According to other traditions, Artemis herself was the object of the love of Alpheus. Once, it is said, when pursued by him she fled to Letrini in Elis, and here she covered her face and those of her companions (nymphs) with mud, so that Alpheus could not discover or distinguish her, and was obliged to return.[12] This occasioned the building of a temple of Artemis Alphaea at Letrini. According to another version, the goddess fled to Ortygia, where she had likewise a temple under the name of Alphaea.[13] An allusion to Alpheius' love of Artemis is also contained in the fact that at Olympia the two divinities had one altar in common.[14]

In these accounts two or more distinct stories seem to be mixed up together, but they probably originated in the popular belief that there was a natural subterranean communication between the river Alpheios and the well Arethusa. It was believed that a cup thrown into the Alpheius would make its reappearance in the well Arethusa in Ortygia.[15] Plutarch gives an account which is altogether unconnected with those mentioned above.[16] According to him, Alpheius was a son of Helios, and killed his brother Cercaphus in a contest. Haunted by despair and the Erinyes he leapt into the river Nyctimus which afterwards received the name Alpheius.[3]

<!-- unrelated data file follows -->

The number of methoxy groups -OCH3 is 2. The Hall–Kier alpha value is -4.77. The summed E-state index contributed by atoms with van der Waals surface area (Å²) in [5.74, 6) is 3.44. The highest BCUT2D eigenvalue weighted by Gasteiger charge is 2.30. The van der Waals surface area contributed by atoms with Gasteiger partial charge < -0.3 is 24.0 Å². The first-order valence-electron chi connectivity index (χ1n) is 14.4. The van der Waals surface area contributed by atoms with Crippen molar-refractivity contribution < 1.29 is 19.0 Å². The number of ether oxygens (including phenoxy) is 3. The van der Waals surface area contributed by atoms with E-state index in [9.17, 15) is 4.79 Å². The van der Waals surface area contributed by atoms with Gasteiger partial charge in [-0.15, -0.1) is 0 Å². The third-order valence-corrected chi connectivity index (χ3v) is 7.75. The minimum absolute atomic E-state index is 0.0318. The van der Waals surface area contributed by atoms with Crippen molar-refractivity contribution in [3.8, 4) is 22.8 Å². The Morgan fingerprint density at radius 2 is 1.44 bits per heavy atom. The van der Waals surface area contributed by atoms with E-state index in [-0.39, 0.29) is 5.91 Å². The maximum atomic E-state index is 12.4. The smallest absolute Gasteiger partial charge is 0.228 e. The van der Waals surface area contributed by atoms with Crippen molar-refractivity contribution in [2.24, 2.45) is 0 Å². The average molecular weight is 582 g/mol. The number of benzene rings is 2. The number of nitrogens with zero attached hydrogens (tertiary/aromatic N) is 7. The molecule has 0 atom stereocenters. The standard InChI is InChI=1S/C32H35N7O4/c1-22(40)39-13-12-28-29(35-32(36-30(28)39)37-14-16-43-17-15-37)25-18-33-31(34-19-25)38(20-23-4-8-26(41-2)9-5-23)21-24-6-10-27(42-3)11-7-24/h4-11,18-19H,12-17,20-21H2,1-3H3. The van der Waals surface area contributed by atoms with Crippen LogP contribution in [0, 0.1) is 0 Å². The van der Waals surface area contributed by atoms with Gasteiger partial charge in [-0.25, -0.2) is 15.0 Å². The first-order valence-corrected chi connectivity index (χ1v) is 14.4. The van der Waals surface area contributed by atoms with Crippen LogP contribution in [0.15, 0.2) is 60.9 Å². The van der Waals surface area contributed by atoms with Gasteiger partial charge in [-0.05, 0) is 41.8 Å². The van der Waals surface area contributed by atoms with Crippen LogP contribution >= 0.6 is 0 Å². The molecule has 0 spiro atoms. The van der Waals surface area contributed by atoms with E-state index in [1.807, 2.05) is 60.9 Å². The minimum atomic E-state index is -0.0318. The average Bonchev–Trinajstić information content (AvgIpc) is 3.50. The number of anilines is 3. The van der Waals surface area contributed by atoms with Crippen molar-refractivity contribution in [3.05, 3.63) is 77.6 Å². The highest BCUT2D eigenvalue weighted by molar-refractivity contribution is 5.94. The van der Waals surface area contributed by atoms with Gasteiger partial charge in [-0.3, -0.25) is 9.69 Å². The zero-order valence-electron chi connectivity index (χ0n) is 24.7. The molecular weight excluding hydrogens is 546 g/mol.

Alpheus was also the river which Heracles, in the fifth of his labours, rerouted in order to clean the filth from the Augean Stables in a single day, a task which had been presumed to be impossible.

Roman references

Associated often with Antinous, the lover of the Roman Emperor Hadrian. Antinous was a Greek youth who had drowned in the Nile River. After he was deified, coins of the period depict him as Alpheios or Hadrian with Alpheios.[17]

Gallery

See also

Notes

  1. ^ Lewis, "Two sides of the same coin", pp. 179–201.
  2. ^ Pindar, Nemean Odes 1.1